Making Connections

Mounir Nasri, MMIE’20, Artsci’19, is using technology to help refugees make a new home in Canada.
Andrea Gunn
Making  Connections

Six years ago, Mounir Nasri came to Canada as a refugee from Syria. He escaped that country’s civil war and still recalls landing in Canada, his new home. “There was definitely a lot of uncertainty. But it was exciting. It was a new opportunity to move forward in life.”

In between Syria and Canada, Nasri studied computer science in Lebanon. There, he heard of a fascinating organization called “Techfugees” that uses technology to help refugees. Founded in 2015 in response to the European refugee crisis, Techfugees now has chapters around the world.

Thanks to Nasri, one of those chapters is in Toronto. Techfugees Canada, which Nasri co-founded, develops solutions to benefit newcomer-refugees trying to find their way. “The way I see it,” he says, “technology is not the main solution to this complex problem. Rather, it can be a way of making processes easier, specifically for refugees.”

Techfugees Canada recently launched a housing network pilot project with Romero House, a Toronto settlement organization. Together they’re creating a digital service to connect refugee claimants to housing. By identifying people willing to provide accommodations, Techfugees' volunteers will populate a vetted list for Romero House’s clients to find places to live.

“We invited in people from the settlement sector who serve refugees, we invited in refugees, as well as people in the tech sector, to get a better sense of what is missing in the community,” Nasri says of the project’s beginnings.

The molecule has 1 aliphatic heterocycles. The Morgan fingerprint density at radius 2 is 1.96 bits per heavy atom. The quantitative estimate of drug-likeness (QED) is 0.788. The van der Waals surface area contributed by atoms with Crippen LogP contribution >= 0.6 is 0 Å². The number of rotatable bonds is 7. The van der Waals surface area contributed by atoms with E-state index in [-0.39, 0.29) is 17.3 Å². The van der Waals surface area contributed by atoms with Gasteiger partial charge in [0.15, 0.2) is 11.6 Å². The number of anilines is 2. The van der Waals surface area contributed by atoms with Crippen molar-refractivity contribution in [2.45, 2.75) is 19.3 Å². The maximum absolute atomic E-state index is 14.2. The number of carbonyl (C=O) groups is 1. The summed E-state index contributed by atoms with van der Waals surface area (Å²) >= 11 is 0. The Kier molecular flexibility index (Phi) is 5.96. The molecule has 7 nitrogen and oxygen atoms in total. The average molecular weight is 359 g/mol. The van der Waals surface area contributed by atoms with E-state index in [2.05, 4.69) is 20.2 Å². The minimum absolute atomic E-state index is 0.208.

There are more than 79 million refugees and displaced people worldwide today. With climate change, that figure will rise to 143 million by 2050, says the World Bank. Demand for Techfugees' services will only go up.

Among the group’s recent activities: Techfugees Lebanon is connecting refugees with remote work opportunities. (In a post-COVID world, many jobs can be done from anywhere, after all.) In Nigeria, Techfugees is setting up an online market for displaced people to sell their handmade crafts. One of the biggest projects is called #TF4Women. Led by Techfugees in France, it helps refugee women land tech jobs in Italy, Greece and France. It’s supported by companies such as L’Oreal and Cisco.

In Toronto, Nasri loves making strategic connections across organizations and sectors. “I’ve always liked being creative in solving my own problems, in navigating life’s challenges,” he says. He was drawn to Smith’s Master of Management Innovation & Entrepreneurship (MMIE) program because of a desire to use his problem-solving skills on a bigger scale. Today, he works at one of Toronto’s Local Immigration Partnerships, where he brings people together to deliver better services to newcomers—from employment support to health-care access.

He’s also enjoying his adopted city. “In my neighbourhood, and all across Toronto, you’re exposed to so many different people, different experiences, different ways of doing things,” Nasri says. “I was in the library one day and talking with someone about our immigration experiences. One of us was here for just a few years and the other for more than 20 years. So, we got to see all that we have in common, as well as how things have changed over the years.”

Interested in getting involved with Techfugees Canada?